Open space is crucial for the future of an urbanised Flanders. Keeping this open space open and continuing to manage it with care is necessary but certainly not straightforward. Almost half of the open space in Flanders is used for agriculture. This means that farmers are important partners in the challenges related to the open space. How could we give open space a boost through sustainable agriculture? This was a key challenge in the Productive Landscape pilot projects programme.

Commissioned by the Research Institute for Agriculture, Fisheries and Food and the Flemish Government Architect team, MAAT-Ontwerpers and Architecture Workroom Brussels are jointly conducting a study as a strategic exploratory phase for developing Productive Landscape pilot projects. The process focuses on productive landscapes, or open spaces that are managed in such a way that they become ecologically and economically productive and deliver social added value. Productive Landscape pilot projects generate interesting interaction between the agricultural sector and planning policy.

The ultimate goal is to contribute to the expansion and support of resilient agriculture in a qualitative and robust open space, linked to a considerate and sustainable approach to the environment in which we live, and our natural resources. This means: the effective implementation of projects that serve as a model and play a pioneering role in constructing a productive, shared landscape, in achieving social gains, as well as in formulating policy recommendations that arise from the new insights.

A plan of action was developed for the strategic exploratory phase, in which three work areas are explored and continuously linked to each other: (1) thematic challenges and opportunities, (2) regional differences and systems and (3) options for development and business operations. By traversing these three work and knowledge areas this study aims to go further than a literature study or gathering existing expertise. The study strives to obtain a clear picture of the current mechanism of agriculture and food production in Flanders – including trends, challenges and opportunities – to subsequently elaborate a prospective framework for alternatives.

Climate agreements, sustainable development and large-scale transitions in the agricultural sector, where, among other things, the number of farmers is drastically decreasing, require a proactive attitude. Therefore, existing agricultural systems as well as new agricultural models, types of businesses and activities were included in the study: farming cooperatives, shorter chains between the producer and consumer, urban-oriented farming, etc. These new models are necessary supplements to keep the farming space liveable. This led to the question of the form these new types could take and how they effectively contribute to the agricultural space. In order to find an answer five pilot projects were selected and elaborated using research by design.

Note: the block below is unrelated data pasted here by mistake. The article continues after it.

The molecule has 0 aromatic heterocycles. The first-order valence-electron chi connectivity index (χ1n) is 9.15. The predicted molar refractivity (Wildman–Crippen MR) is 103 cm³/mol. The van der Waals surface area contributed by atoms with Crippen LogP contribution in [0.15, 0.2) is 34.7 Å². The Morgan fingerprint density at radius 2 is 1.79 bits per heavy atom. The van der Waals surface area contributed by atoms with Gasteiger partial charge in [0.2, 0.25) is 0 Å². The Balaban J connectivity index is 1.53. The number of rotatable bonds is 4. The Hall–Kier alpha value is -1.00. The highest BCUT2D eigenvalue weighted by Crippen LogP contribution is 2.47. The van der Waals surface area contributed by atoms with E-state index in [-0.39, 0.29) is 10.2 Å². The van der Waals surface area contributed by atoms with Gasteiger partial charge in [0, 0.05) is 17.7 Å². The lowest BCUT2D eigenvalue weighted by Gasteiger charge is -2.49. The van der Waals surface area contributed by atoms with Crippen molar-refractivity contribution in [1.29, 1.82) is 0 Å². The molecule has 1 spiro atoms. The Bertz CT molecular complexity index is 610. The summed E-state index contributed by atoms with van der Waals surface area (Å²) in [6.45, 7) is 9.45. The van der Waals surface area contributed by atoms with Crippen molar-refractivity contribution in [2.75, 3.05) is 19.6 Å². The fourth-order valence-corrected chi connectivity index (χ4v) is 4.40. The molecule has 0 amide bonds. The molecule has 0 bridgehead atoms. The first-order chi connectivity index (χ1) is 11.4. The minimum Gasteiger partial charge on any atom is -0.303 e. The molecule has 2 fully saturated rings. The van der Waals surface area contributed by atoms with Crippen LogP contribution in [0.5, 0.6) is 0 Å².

The following five levers could help fully deploy the knowledge gathered. A productive landscape with sustainable food production needs:

1. Blue climate services: A resilient agricultural system creates climate opportunities by combining water and farming.
2. Support for transformation: structural support for farmers in their transition or on the road to socially desirable operations.
3. A food director: make room for an urban food director.
4. Agricultural reconversion: Break the circle of non-agricultural reuse in the countryside.
5. Productive urban space: use the productive potential offered by cities.

In conclusion: the agricultural sector is constantly changing, as is society. Globalisation, climate change, increasing sustainability, urbanisation and population growth are a few trends that demand space and have an impact on agricultural activities. Farmers have to constantly adapt, but these adaptations are impeded because individual interests do not always coincide with collective interests, or because many successive decisions by private and public parties restrict the playing field.

The current internal driving force behind urbanisation must not be allowed to continue in the countryside and opportunities must therefore be explored for agricultural reconversion via reversible construction. Lastly, the Productive Landscape pilot projects demonstrate that a lot of useful synergy is created by bringing the two worlds of farming and design together. More design from, for and with farming continues to be useful and necessary. Design of the open, rural space remains a largely unknown discipline in Flanders. Nevertheless, a great deal of further expertise can be acquired that offers a lot of options for a sustainable future.

Type: study, publicatie, atelier

Themes: Open space, Soil

Year: 2013

With contributions from:: Research Institute for Agriculture, Fisheries and Food, Flemish Government Architect Team